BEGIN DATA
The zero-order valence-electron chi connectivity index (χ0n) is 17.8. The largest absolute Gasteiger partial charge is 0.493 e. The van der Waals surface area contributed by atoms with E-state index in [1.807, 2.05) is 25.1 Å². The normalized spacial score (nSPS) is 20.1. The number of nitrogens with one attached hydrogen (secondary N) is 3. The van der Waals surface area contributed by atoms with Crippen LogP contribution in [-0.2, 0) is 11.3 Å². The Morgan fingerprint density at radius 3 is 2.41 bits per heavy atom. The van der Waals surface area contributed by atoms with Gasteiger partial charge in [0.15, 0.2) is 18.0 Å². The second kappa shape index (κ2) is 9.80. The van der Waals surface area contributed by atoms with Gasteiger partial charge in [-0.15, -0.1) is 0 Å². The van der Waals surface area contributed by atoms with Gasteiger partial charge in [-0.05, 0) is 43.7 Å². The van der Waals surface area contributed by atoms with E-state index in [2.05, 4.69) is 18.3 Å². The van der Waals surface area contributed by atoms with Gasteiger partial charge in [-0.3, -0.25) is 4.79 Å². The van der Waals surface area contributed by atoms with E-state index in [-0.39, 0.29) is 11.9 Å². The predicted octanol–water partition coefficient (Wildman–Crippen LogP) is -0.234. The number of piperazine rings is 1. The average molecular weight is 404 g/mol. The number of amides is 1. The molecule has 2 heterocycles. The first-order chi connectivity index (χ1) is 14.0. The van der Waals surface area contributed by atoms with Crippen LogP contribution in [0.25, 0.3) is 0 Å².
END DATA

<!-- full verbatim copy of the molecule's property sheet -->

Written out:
The zero-order valence-electron chi connectivity index (χ0n) is 17.8. The largest absolute Gasteiger partial charge is 0.493 e. The van der Waals surface area contributed by atoms with E-state index in [1.807, 2.05) is 25.1 Å². The normalized spacial score (nSPS) is 20.1. The number of nitrogens with one attached hydrogen (secondary N) is 3. The van der Waals surface area contributed by atoms with Crippen LogP contribution in [-0.2, 0) is 11.3 Å². The Morgan fingerprint density at radius 3 is 2.41 bits per heavy atom. The van der Waals surface area contributed by atoms with Gasteiger partial charge in [0.15, 0.2) is 18.0 Å². The second kappa shape index (κ2) is 9.80. The van der Waals surface area contributed by atoms with Gasteiger partial charge in [-0.15, -0.1) is 0 Å². The van der Waals surface area contributed by atoms with Gasteiger partial charge in [-0.05, 0) is 43.7 Å². The van der Waals surface area contributed by atoms with E-state index in [2.05, 4.69) is 18.3 Å². The van der Waals surface area contributed by atoms with Gasteiger partial charge in [-0.3, -0.25) is 4.79 Å². The van der Waals surface area contributed by atoms with E-state index in [-0.39, 0.29) is 11.9 Å². The predicted octanol–water partition coefficient (Wildman–Crippen LogP) is -0.234. The number of piperazine rings is 1. The average molecular weight is 404 g/mol. The number of amides is 1. The molecule has 2 heterocycles. The first-order chi connectivity index (χ1) is 14.0. The van der Waals surface area contributed by atoms with Crippen LogP contribution in [0.25, 0.3) is 0 Å².